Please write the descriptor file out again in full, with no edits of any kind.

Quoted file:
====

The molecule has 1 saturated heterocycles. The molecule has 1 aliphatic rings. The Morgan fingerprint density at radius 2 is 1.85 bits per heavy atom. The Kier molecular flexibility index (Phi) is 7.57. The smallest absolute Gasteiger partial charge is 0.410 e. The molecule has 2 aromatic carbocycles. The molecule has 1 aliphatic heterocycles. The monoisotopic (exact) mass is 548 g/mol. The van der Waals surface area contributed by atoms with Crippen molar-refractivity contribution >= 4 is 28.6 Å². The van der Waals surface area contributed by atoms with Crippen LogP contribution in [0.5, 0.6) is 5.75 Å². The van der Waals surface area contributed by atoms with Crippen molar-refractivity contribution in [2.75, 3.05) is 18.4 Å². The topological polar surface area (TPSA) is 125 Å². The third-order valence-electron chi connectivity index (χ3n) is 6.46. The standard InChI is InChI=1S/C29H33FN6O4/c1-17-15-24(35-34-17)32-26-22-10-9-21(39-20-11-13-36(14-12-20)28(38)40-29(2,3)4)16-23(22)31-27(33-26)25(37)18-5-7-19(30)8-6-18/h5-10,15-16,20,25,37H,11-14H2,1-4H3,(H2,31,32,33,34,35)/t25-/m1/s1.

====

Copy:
The molecule has 1 saturated heterocycles. The molecule has 1 aliphatic rings. The Morgan fingerprint density at radius 2 is 1.85 bits per heavy atom. The Kier molecular flexibility index (Phi) is 7.57. The smallest absolute Gasteiger partial charge is 0.410 e. The molecule has 2 aromatic carbocycles. The molecule has 1 aliphatic heterocycles. The monoisotopic (exact) mass is 548 g/mol. The van der Waals surface area contributed by atoms with Crippen molar-refractivity contribution >= 4 is 28.6 Å². The van der Waals surface area contributed by atoms with Crippen LogP contribution in [0.5, 0.6) is 5.75 Å². The van der Waals surface area contributed by atoms with Crippen molar-refractivity contribution in [2.75, 3.05) is 18.4 Å². The topological polar surface area (TPSA) is 125 Å². The third-order valence-electron chi connectivity index (χ3n) is 6.46. The standard InChI is InChI=1S/C29H33FN6O4/c1-17-15-24(35-34-17)32-26-22-10-9-21(39-20-11-13-36(14-12-20)28(38)40-29(2,3)4)16-23(22)31-27(33-26)25(37)18-5-7-19(30)8-6-18/h5-10,15-16,20,25,37H,11-14H2,1-4H3,(H2,31,32,33,34,35)/t25-/m1/s1.